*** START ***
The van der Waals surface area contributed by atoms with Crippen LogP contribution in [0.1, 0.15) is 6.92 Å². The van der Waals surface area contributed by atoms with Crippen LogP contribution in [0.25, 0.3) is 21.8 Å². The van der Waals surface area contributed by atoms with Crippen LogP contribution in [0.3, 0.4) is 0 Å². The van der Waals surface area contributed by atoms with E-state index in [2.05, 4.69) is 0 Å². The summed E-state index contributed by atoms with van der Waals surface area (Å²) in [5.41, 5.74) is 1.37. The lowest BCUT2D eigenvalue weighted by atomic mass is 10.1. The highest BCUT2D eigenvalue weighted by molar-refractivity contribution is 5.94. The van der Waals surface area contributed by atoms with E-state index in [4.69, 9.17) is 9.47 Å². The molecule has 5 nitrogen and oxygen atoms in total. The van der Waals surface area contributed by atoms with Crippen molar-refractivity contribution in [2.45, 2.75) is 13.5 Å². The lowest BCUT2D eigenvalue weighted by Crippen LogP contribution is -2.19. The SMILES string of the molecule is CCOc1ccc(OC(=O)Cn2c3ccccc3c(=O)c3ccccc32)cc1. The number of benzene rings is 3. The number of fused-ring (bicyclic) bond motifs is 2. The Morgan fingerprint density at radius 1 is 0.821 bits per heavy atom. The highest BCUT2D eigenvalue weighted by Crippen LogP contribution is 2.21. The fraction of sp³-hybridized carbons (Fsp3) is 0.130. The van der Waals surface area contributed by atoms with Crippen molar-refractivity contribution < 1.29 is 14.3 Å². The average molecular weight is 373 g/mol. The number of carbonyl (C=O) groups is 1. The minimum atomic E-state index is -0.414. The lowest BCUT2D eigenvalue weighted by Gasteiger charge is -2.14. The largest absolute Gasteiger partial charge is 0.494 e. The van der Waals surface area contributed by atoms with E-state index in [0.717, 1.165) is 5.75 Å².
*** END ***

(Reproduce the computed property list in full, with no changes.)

The van der Waals surface area contributed by atoms with Crippen LogP contribution in [0.1, 0.15) is 6.92 Å². The van der Waals surface area contributed by atoms with Crippen LogP contribution in [0.25, 0.3) is 21.8 Å². The van der Waals surface area contributed by atoms with Crippen LogP contribution in [0.3, 0.4) is 0 Å². The van der Waals surface area contributed by atoms with E-state index in [2.05, 4.69) is 0 Å². The summed E-state index contributed by atoms with van der Waals surface area (Å²) in [5.41, 5.74) is 1.37. The lowest BCUT2D eigenvalue weighted by atomic mass is 10.1. The highest BCUT2D eigenvalue weighted by molar-refractivity contribution is 5.94. The van der Waals surface area contributed by atoms with E-state index in [4.69, 9.17) is 9.47 Å². The molecule has 5 nitrogen and oxygen atoms in total. The van der Waals surface area contributed by atoms with Crippen molar-refractivity contribution in [2.45, 2.75) is 13.5 Å². The lowest BCUT2D eigenvalue weighted by Crippen LogP contribution is -2.19. The SMILES string of the molecule is CCOc1ccc(OC(=O)Cn2c3ccccc3c(=O)c3ccccc32)cc1. The number of benzene rings is 3. The number of fused-ring (bicyclic) bond motifs is 2. The Morgan fingerprint density at radius 1 is 0.821 bits per heavy atom. The highest BCUT2D eigenvalue weighted by Crippen LogP contribution is 2.21. The fraction of sp³-hybridized carbons (Fsp3) is 0.130. The van der Waals surface area contributed by atoms with Crippen molar-refractivity contribution < 1.29 is 14.3 Å². The average molecular weight is 373 g/mol. The number of carbonyl (C=O) groups is 1. The minimum atomic E-state index is -0.414. The lowest BCUT2D eigenvalue weighted by Gasteiger charge is -2.14. The largest absolute Gasteiger partial charge is 0.494 e. The van der Waals surface area contributed by atoms with E-state index in [0.717, 1.165) is 5.75 Å².